We’re not sure of the exact cc’s they put in, as the left one needed a couple extra expansions and they think the original saline injection missed the TE. I’ll probably be a C cup when we’re all said and done. I’m looking forward to doing some shirt-shopping then!

    The later expansions (after 300 cc’s) were very uncomfortable. It hurt to lean forward, move my arms, etc for a few days.

    When I had my double mastectomy I was in the hospital overnight … that’s it! They don’t keep you in long – at least around here. I left with 4 drains. I was so excited to read you didn’t have any drains with your second surgery. They told me removing the expanders and putting in the implants is an easy, short surgery, and I’ll be sent home after it’s done. I have a 75 minute drive home (hubby’s driving) so plan on being medicated for that trip!

    I haven’t decided on nipple reconstruction yet, or tattooing. I joke that I’ll have some tassles tattooed but I may just like not having to worry about wearing a white t-shirt ;) I know family members who’ve had both and they’re split down the middle with being happy or unhappy with their decision to have the nipple reconstruction and tattoos.

    I don’t have a background in medicine, seeing blood and gore used to make me want to pass out. I thought I was being strong throughout the whole diagnosis, lumpectomy, trips to the surgeon and remaining calm when the surgeon lost my file, etc, but burst into tears while being wheeled into the operating room for the mastectomy, then apologized to the nurses for crying! But I’m evolving.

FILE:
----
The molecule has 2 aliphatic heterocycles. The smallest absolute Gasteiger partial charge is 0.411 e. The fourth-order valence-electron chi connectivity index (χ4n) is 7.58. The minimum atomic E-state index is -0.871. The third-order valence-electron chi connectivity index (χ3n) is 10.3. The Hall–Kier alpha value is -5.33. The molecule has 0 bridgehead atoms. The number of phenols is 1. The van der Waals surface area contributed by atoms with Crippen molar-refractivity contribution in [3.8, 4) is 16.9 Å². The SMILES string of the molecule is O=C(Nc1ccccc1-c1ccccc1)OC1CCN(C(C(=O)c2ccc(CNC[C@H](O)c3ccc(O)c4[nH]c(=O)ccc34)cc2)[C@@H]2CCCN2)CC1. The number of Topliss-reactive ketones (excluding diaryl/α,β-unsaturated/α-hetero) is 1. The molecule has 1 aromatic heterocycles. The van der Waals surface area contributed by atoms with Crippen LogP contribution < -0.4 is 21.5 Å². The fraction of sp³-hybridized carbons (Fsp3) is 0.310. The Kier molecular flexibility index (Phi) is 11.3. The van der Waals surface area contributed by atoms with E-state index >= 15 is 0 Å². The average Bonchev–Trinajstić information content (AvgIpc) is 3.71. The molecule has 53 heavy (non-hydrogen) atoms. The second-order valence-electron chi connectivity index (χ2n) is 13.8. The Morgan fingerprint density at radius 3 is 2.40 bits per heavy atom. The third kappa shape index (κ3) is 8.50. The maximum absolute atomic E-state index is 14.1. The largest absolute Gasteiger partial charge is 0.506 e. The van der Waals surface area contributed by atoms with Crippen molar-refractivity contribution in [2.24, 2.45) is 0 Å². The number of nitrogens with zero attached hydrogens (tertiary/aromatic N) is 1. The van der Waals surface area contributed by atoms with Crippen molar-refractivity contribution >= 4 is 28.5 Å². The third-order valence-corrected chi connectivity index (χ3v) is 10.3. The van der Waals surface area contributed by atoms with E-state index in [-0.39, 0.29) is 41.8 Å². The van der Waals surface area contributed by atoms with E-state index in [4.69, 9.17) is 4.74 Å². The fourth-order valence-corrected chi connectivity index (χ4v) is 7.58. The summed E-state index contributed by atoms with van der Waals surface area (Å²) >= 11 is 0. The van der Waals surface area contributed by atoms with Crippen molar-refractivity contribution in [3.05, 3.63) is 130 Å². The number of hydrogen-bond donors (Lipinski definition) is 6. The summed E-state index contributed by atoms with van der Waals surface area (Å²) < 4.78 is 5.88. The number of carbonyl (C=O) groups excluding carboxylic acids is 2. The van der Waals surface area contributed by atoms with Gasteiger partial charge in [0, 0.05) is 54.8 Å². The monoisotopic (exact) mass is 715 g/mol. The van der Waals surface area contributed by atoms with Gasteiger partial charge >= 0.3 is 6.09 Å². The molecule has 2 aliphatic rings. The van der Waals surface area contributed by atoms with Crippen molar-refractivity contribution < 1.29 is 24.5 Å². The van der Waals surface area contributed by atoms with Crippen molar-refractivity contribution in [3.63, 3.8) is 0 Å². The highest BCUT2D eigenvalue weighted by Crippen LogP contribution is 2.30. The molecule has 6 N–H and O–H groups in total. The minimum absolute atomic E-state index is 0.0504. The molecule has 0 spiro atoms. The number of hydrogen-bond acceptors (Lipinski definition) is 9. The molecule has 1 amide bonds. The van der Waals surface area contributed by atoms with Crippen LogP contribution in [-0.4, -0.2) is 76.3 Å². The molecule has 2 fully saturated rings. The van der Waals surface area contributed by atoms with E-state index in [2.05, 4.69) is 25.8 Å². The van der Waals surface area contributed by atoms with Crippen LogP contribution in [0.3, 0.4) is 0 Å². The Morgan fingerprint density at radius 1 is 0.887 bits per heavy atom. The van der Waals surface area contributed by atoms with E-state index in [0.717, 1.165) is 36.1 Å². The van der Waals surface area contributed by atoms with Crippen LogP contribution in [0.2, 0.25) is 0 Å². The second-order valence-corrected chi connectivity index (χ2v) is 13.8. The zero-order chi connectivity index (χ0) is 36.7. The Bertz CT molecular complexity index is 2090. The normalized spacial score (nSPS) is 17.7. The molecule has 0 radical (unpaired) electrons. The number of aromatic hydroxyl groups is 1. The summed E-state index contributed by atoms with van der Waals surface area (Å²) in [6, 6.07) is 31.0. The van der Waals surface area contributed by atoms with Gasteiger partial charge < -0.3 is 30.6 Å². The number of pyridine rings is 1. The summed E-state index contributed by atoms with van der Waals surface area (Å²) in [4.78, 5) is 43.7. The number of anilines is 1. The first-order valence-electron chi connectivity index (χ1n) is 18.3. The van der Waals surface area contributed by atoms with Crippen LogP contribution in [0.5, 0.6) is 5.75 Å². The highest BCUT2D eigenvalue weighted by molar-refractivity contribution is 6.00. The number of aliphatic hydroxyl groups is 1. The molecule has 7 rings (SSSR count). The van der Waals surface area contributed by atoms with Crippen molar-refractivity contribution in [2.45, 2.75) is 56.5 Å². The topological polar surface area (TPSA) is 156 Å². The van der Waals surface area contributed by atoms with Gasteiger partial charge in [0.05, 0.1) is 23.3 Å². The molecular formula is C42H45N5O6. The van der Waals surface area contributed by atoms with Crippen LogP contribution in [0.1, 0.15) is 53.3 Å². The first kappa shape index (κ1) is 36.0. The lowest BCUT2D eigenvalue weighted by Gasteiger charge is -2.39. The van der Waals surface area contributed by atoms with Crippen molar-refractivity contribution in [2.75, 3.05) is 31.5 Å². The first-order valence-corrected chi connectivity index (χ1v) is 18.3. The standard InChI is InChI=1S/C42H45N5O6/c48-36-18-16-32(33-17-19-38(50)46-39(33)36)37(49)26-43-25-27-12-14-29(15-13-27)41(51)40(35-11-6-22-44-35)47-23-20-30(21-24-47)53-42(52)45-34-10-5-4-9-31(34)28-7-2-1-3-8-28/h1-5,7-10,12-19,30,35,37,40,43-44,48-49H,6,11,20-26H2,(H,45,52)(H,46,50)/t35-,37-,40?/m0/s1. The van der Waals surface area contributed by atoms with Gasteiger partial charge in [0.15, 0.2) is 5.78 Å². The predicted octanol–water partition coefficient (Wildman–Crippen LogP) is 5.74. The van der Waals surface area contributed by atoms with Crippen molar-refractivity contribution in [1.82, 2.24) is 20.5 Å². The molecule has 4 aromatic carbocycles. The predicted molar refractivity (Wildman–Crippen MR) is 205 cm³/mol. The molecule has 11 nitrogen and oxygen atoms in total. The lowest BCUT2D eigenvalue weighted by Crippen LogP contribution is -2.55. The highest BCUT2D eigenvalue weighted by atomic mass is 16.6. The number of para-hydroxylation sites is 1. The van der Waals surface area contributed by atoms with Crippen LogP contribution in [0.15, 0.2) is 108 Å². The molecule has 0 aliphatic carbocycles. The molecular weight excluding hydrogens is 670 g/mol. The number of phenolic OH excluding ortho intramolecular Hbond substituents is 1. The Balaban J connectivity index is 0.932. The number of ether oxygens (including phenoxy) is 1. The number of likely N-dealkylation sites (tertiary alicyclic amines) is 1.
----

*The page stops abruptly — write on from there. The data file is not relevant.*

I have close family members who’ve gone through the journey, but they’ve all had radiation and either done the tissue reconstruction or had no reconstruction at all. No one I’ve know has choosen the implant reconstruction.

    Thank you for sharing the story of your journey!

    Sherry

  3. January 8, 2012 at 2:22 pm

    Thanks for the informative post. I had immediate reconstruction after my bilateral mastectomy. That initial surgery was by far the worst for many reasons. I agree with you about the tissue expanders. They are unpleasant to say the least. I also agree with you about the difficulty discussing reconstruction openly. It is very personal. I’ve had lots of comments on my posts on this topic, so I know people want to “talk” about it. Thanks for continuing the discussion. You look great! And you knitted a sweater?? Wow, that’s impressive too!

  4. January 8, 2012 at 3:05 pm

    Many thanks for the reconstruction 101. Tomorrow’s my replacement surgery, so this came in just in time.
    Since my experience with an expander was not that difficult I really hope that the replacement and the switch to an implant will go smoothly. So glad to hear it was like that for you!

  5. Amy
    January 8, 2012 at 4:15 pm